Location: Lancing, West Sussex
Contact:

Re: CTC website services

Postby admin » 9 Dec 2009, 11:04am

Fair enough, Joomla is roughly equivalent to Drupal, I'd agree - they're often mentioned in the same sentence! I haven't played with it since it was Mambo, when I didn't get on well with it: I expect it's much improved now.

I've never had a problem with applying permissions to users in Drupal: in fact its role-based user permissions system is one of the main things I like about it, perfect for sites with many different types of user. But I'm sure Joomla has the same.

With all these complex CMS systems we tend to prefer the one we know. Certainly it's a steep learning curve getting expert with Drupal, but once you've got the hang of things like Views (effectively a GUI query building tool) it's very powerful to use.

Of course I'm coming from a coding viewpoint, and I find the Drupal API to be very useful for building complex modules like those used in FillThatHole and Stop-SMIDSY.

thirdcrank
Posts: 30805
Joined: 9 Jan 2007, 2:44pm

Re: CTC website services

Postby thirdcrank » 9 Dec 2009, 6:01pm

Something like this can be driven by different things and IMO choosing the appropriate technology from what's available should be subsidiary to deciding what will be provided. It seems to me that the first aim for any national membership organisation should be to enable the public to make contact easily. In cycling terms, we are talking about replacing or supplementing the typed runs list displayed in the door of the friendly LBS with something informative that will come up when somebody googles, say, cycling in Leeds. Even something as simple as that can be a nightmare because it's vital that the info should be up-to-date because nothing is worse than somebody phoning the number given for the Hon sec and speaking to his widow, possibly several years after he died.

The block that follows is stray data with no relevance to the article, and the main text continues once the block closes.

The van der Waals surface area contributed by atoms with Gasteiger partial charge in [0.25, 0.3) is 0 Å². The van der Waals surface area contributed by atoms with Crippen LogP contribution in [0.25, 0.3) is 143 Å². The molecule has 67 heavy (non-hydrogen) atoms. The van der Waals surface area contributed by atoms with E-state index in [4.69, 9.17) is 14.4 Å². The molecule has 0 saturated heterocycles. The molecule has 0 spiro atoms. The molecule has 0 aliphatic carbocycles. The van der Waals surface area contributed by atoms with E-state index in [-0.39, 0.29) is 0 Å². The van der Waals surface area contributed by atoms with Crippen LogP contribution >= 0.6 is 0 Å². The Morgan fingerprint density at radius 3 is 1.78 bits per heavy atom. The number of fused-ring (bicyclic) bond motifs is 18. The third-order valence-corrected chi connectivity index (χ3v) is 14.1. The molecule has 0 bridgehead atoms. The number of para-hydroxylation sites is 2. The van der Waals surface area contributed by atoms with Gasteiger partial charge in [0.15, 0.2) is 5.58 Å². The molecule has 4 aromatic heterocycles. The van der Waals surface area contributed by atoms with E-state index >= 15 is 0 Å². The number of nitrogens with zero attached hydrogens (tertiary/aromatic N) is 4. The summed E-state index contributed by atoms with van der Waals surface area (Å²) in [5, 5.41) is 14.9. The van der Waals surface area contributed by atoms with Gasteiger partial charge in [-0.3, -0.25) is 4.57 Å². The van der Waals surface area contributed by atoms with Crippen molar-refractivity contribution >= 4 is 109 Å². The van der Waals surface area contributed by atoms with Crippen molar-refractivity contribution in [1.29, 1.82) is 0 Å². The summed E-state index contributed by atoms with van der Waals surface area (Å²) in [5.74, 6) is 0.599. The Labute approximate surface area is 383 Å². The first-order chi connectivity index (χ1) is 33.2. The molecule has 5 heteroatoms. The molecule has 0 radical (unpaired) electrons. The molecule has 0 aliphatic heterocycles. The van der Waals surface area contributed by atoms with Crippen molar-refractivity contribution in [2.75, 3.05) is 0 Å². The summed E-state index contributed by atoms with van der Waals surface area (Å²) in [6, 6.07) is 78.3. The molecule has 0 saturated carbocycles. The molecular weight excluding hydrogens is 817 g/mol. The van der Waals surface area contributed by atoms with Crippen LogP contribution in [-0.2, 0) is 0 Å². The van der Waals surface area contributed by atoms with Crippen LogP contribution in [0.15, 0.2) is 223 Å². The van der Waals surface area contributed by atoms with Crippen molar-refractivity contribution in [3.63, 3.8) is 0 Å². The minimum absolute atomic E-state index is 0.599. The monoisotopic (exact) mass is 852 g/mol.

User avatar
admin
Site Admin
Posts: 1261
Joined: 14 Dec 2006, 8:27pm
Location: Lancing, West Sussex
Contact:

Re: CTC website services

Postby admin » 9 Dec 2009, 6:36pm

thirdcrank wrote:Something like this can be driven by different things and IMO choosing the appropriate technology from what's available should be subsidiary to deciding what will be provided.


Oh, quite, we're merely comparing technologies that can provide the same sorts of things. Almost any modern Content Management System can be set up, or customised, to do this sort of thing: the CTC aren't the only organisation with these sorts of needs, and we can benefit (if using open source systems) from what other people have done.

thirdcrank wrote:It seems to me that the first aim for any national membership organisation should be to enable the public to make contact easily. In cycling terms, we are talking about replacing or supplementing the typed runs list displayed in the door of the friendly LBS with something informative that will come up when somebody googles, say, cycling in Leeds. Even something as simple as that can be a nightmare because it's vital that the info should be up-to-date because nothing is worse than somebody phoning the number given for the Hon sec and speaking to his widow, possibly several years after he died.


Yup, I quite agree. I have a plan (when I find time) to set up a demo site: it'll have runs lists, contact details, tea shops, lunch stops, events, etc. all updatable by the local group(s) and linked together. This isn't particularly difficult technically, just needs some time to set up and perhaps some usability analysis to make it easy for anyone to use. The benefits would be large: combined runs lists published on the national site, refreshment establishments listed in Cyclists Welcome automatically, search facilities ("find bike rides from any group in this area during next week") and facilities to assist runs list compilers ("how many times have we been to the Red Lion in the last three years?").

The main idea is to spread the workload, and use local members' knowledge to keep everything up-to-date. In other words a club website directly run by the club members :)

User avatar
robgul
Posts: 3014
Joined: 8 Jan 2007, 8:40pm
Contact:

Re: CTC website services

Postby robgul » 9 Dec 2009, 6:53pm

admin wrote:
thirdcrank wrote:Something like this can be driven by different things and IMO choosing the appropriate technology from what's available should be subsidiary to deciding what will be provided.


Oh, quite, we're merely comparing technologies that can provide the same sorts of things. Almost any modern Content Management System can be set up, or customised, to do this sort of thing: the CTC aren't the only organisation with these sorts of needs, and we can benefit (if using open source systems) from what other people have done.